“Pirate to Navy” cultural shift: As noted above, Steve Jobs famously quipped that “it’s better to be a pirate than join the navy”. While this rebellious, rule-breaking attitude works very well in startups seeking to disrupt an industry, as an enterprise scales it must begin to evolve its culture to one that focuses more on execution. In essence, a founder probably must hire MBAs, CFOs, HR teams and corporate executives (gasp!).


Reid highlights a problem that many growing companies face, the changing role of the CEO as the organization scales.

Contributors to Managers to Executives: At West Point we were told that the ultimate goal was to develop “leaders that can train other leaders”. There are many parallels to this concept in a successful scaleup, as a CEO’s role evolves from working “in” the business to working “on” the business. In particular:

  • “Family” Stage (1 to 9 employees): The CEO is often a product specialist — she personally drives growth and is involved in almost every decision.
  • “Tribe” Stage (10s of employees): She begins to delegate, hire key employees and manage the people who are driving growth.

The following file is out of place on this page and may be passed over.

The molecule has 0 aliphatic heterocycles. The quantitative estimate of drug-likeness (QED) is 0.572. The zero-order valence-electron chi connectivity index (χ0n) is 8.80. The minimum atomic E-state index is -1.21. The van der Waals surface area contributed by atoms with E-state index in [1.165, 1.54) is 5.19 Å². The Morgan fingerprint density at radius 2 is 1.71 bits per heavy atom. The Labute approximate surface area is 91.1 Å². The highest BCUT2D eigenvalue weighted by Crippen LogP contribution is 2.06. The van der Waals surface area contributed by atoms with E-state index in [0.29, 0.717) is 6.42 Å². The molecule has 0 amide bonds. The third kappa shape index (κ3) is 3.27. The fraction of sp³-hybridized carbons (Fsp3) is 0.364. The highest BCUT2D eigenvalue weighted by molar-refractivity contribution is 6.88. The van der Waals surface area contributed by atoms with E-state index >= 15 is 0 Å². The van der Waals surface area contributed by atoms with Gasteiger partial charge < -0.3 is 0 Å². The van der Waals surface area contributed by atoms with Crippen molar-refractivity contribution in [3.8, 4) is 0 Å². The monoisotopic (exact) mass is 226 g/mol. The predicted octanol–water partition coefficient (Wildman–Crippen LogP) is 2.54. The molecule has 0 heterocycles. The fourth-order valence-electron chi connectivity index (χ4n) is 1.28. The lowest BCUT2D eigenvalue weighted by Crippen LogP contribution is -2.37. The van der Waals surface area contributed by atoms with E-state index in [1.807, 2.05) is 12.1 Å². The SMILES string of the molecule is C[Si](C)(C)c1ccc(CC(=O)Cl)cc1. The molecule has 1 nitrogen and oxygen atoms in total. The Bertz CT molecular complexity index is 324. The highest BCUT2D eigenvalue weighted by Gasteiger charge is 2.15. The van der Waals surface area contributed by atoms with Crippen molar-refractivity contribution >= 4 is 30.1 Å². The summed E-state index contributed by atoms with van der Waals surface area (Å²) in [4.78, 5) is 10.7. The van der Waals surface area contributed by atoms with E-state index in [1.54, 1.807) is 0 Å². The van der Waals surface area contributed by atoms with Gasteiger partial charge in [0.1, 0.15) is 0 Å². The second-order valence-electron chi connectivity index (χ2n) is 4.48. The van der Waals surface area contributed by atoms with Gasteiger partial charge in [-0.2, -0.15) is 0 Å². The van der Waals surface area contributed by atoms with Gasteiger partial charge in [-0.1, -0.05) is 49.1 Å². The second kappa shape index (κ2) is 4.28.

• “Village” Stage (100s of employees): The CEO focuses on creating a growth-oriented culture and developing the leadership skills of the executive team.
  • “City” Stage (1,000s of employees): She transitions to a high-level position that focuses on corporate communications and the larger strategic picture.

At scale, the primary roles of a CEO are:

  • Vision: Working with key stakeholders to define the overall strategy (see point #1 above).
  • Recruiting: Recruiting and managing the C-suite.
  • Coaching: Developing the leadership skills of the management team.
  • Ops: Setting up command & control structures such as OKRs.
  • Culture: Creating a culture that stresses the importance of growth.

According to Reid, the following personality traits are common in CEOs that are adept at Blitzscaling: